China’s Tiandihui eyes bigger scale to improve logistics efficiency
Shanghai Tiandihui Supply Chain Management, mainland China’s largest online road transportation operator, is looking to expand transaction value by more than 60 per cent to 100 billion yuan in 2017 as the internet continues to penetrate China’s fragmented logistics sector.
Xu Shuibo, chief executive of Tiandihui, told the South China Morning Post that the company also plans to raise funds via a stock market listing or a new round of financing to expand the scale of its operations.
“At the moment we are focusing on expanding the scale of our businesses,” he said. “Without a large volume of business [through new routes] it’s difficult to increase the use of internet technologies to improve efficiency.”
Tiandihui’s online platform matching trucks with cargo handled total transactions of more than 60 billion yuan this year, a surge of 340 per cent from 2015.
The Shanghai-based company raked in revenue of 20 billion yuan in 2016, nearly four times the amount a year ago.
The company posted a profit for only three months this year – January, May and November – but Xu said the operation could become fully profitable soon.
“Tiandihui aims to achieve a faster growth pace to vie for a bigger market share,” he said. “We will work out a plan to raise new funds to replenish our capital for expansion.”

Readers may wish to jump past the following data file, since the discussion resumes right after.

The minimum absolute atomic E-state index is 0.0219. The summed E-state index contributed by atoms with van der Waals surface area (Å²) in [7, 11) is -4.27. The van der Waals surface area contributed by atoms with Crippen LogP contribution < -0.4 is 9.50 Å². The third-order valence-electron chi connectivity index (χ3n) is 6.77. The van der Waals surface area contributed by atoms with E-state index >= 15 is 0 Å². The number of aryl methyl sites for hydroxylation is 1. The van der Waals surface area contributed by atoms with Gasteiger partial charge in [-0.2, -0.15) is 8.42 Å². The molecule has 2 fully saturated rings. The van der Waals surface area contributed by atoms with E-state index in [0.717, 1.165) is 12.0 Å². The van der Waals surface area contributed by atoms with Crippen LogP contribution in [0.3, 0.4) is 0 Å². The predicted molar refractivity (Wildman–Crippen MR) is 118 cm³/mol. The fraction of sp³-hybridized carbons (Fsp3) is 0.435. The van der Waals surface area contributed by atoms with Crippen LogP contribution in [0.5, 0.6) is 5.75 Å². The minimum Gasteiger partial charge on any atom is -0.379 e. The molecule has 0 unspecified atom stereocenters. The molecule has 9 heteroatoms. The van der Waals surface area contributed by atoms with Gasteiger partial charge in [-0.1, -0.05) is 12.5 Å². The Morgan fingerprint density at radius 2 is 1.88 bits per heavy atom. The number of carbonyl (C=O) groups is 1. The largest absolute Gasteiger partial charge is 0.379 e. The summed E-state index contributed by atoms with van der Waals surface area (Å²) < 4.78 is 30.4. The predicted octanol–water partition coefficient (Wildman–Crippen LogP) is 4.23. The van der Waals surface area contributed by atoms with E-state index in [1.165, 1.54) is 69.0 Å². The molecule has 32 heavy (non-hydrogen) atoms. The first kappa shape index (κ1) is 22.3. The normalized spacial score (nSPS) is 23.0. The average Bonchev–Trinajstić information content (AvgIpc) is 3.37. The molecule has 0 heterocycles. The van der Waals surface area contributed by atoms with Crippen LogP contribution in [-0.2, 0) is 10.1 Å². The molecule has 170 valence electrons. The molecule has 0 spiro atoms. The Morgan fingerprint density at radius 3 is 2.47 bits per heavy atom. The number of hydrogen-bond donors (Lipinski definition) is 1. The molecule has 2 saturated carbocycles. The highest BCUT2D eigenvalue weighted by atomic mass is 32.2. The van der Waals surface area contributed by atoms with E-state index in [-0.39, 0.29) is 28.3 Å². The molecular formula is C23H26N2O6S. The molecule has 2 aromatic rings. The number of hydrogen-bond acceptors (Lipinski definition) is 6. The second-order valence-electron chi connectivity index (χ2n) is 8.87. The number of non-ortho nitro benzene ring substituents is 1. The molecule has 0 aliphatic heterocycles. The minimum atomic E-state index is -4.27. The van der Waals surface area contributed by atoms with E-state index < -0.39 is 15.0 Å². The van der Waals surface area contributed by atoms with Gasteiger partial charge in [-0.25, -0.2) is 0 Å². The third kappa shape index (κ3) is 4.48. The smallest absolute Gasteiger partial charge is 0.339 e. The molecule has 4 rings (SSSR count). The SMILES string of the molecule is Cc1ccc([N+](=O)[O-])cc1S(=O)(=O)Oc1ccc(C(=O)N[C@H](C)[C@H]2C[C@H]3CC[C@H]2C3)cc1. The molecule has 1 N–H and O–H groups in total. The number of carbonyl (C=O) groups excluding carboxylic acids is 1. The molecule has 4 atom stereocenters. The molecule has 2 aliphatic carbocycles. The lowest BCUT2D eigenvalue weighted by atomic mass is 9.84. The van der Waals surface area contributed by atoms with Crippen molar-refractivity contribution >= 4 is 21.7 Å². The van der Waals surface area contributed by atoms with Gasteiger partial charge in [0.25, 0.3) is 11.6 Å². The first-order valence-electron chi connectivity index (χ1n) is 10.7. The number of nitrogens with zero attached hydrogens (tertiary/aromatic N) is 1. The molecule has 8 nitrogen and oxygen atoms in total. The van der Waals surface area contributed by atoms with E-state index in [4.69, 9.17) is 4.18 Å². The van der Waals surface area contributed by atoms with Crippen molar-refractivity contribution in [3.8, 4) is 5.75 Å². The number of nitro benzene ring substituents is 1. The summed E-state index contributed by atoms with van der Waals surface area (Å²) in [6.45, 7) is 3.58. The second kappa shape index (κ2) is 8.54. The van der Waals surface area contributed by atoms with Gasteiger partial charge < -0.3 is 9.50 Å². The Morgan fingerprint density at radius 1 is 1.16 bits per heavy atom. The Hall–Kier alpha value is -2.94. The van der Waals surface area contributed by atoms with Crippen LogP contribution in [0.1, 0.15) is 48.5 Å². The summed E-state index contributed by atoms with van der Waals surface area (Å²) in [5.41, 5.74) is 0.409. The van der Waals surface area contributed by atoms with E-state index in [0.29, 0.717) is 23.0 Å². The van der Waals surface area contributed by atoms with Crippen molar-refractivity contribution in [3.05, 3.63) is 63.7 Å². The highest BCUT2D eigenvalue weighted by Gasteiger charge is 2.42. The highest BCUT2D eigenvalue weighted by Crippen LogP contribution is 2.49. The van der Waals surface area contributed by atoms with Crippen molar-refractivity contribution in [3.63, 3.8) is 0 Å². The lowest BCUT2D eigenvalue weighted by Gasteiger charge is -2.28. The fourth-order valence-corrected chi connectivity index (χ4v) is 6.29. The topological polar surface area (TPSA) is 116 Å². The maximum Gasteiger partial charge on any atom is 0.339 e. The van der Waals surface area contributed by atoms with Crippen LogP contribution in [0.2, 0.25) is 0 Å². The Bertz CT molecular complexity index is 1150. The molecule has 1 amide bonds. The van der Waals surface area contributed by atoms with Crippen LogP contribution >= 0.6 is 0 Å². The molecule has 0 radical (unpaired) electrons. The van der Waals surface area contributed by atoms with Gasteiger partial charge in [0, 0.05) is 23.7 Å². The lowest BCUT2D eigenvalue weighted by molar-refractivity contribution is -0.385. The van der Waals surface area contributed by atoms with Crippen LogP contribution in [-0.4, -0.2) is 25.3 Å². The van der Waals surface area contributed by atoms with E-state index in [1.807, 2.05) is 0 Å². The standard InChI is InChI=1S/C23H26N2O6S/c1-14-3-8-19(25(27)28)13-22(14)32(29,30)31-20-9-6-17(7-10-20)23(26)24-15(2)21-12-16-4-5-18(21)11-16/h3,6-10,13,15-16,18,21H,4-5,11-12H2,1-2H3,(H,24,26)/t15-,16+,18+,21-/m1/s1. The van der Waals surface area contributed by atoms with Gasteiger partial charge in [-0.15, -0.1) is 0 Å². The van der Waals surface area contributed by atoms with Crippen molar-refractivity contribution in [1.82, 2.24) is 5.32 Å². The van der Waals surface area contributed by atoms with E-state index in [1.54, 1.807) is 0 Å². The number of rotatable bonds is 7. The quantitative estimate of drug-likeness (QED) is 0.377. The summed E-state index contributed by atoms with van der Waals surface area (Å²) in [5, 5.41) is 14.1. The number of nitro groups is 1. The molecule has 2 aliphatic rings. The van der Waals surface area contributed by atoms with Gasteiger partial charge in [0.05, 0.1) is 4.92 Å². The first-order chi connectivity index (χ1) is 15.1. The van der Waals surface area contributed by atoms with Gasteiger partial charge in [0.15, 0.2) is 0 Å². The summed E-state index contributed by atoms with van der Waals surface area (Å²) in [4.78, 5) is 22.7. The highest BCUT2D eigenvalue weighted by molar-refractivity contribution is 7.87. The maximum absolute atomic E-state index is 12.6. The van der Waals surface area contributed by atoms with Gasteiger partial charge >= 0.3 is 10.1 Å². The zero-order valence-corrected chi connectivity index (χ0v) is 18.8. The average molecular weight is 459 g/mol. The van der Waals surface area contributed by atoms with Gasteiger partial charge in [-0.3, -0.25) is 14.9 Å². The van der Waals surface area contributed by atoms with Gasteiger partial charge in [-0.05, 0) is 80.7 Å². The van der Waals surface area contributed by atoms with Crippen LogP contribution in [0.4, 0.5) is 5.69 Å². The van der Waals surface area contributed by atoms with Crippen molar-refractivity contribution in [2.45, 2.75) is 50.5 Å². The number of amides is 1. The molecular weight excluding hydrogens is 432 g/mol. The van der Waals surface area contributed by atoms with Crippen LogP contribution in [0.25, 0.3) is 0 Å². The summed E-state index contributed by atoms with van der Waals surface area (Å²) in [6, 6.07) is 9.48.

However, Xu declined to reveal details of the new fund raising.
China’s logistics industry is valued at 10 trillion yuan, but Beijing is determined to downsize the business to avoid duplication and waste of transportation resources in the world’s second-largest economy that is undergoing a transition to a “New Normal” – a slower but sustainable growth model.
“The name of the game in the logistics sector is to cut the redundant capacity while better using the internet and existing transport tools to create a cost-efficient model,” said Cao Hua, an investment director with Tripod Capital. “It’s not an easy job but it’s worth a huge effort to try and achieve this.”
About 60 per cent of the mainland logistics industry derives from road transportation.
The central government envisions cutting logistics costs by 1 trillion yuan by 2020 by using the latest technologies and advanced facilities to efficiently handle the delivery of goods.
Unlike Cainiao Network Technology, an affiliate of Alibaba Group that coordinates deliveries and handles data for transactions on Taobao and Tmall, Tiandihui deals with only business-to-business (B2B) transactions.
“We don’t take on the B2C (business-to-customer) network operators directly,” said Xu. “Instead, we see the potential of partnering with them to expand the market.”
Cainiao and other B2C delivery firms could use the services offered by Tiandihui to find suitable trucks to help move their goods, he added.
Alibaba owns the South China Morning Post.
China’s top five delivery firms, including ZTO and SF, are speeding up expansion around the country amid the rapid rise of e-commerce which has redrawn mainland China’s commercial landscape.
Many mainland delivery companies have either completed an initial public offering or are preparing for a backdoor listing to access much-needed growth capital.
Tiandihui also plans to increase the number of its highway ports, or road transportation hubs, to 100 in 2017, more than double the current number, Xu said.